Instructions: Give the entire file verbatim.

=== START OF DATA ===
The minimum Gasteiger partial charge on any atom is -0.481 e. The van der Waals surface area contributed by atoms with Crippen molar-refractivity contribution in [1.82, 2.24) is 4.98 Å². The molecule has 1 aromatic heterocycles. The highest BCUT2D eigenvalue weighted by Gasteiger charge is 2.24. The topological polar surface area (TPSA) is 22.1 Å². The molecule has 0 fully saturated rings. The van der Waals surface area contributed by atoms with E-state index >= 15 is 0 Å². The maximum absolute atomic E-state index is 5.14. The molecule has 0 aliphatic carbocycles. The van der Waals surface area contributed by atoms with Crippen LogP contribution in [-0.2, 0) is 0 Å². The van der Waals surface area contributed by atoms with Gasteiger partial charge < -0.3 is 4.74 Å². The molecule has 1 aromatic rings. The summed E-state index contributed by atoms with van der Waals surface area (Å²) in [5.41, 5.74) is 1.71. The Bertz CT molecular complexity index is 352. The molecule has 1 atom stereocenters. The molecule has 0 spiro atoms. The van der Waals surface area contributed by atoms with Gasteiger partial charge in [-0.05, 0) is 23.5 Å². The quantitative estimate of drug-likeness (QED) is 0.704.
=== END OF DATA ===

The minimum Gasteiger partial charge on any atom is -0.481 e. The van der Waals surface area contributed by atoms with Crippen molar-refractivity contribution in [1.82, 2.24) is 4.98 Å². The molecule has 1 aromatic heterocycles. The highest BCUT2D eigenvalue weighted by Gasteiger charge is 2.24. The topological polar surface area (TPSA) is 22.1 Å². The molecule has 0 fully saturated rings. The van der Waals surface area contributed by atoms with E-state index >= 15 is 0 Å². The maximum absolute atomic E-state index is 5.14. The molecule has 0 aliphatic carbocycles. The van der Waals surface area contributed by atoms with Crippen LogP contribution in [-0.2, 0) is 0 Å². The van der Waals surface area contributed by atoms with Gasteiger partial charge < -0.3 is 4.74 Å². The molecule has 1 aromatic rings. The summed E-state index contributed by atoms with van der Waals surface area (Å²) in [5.41, 5.74) is 1.71. The Bertz CT molecular complexity index is 352. The molecule has 1 atom stereocenters. The molecule has 0 spiro atoms. The van der Waals surface area contributed by atoms with Gasteiger partial charge in [-0.05, 0) is 23.5 Å². The quantitative estimate of drug-likeness (QED) is 0.704.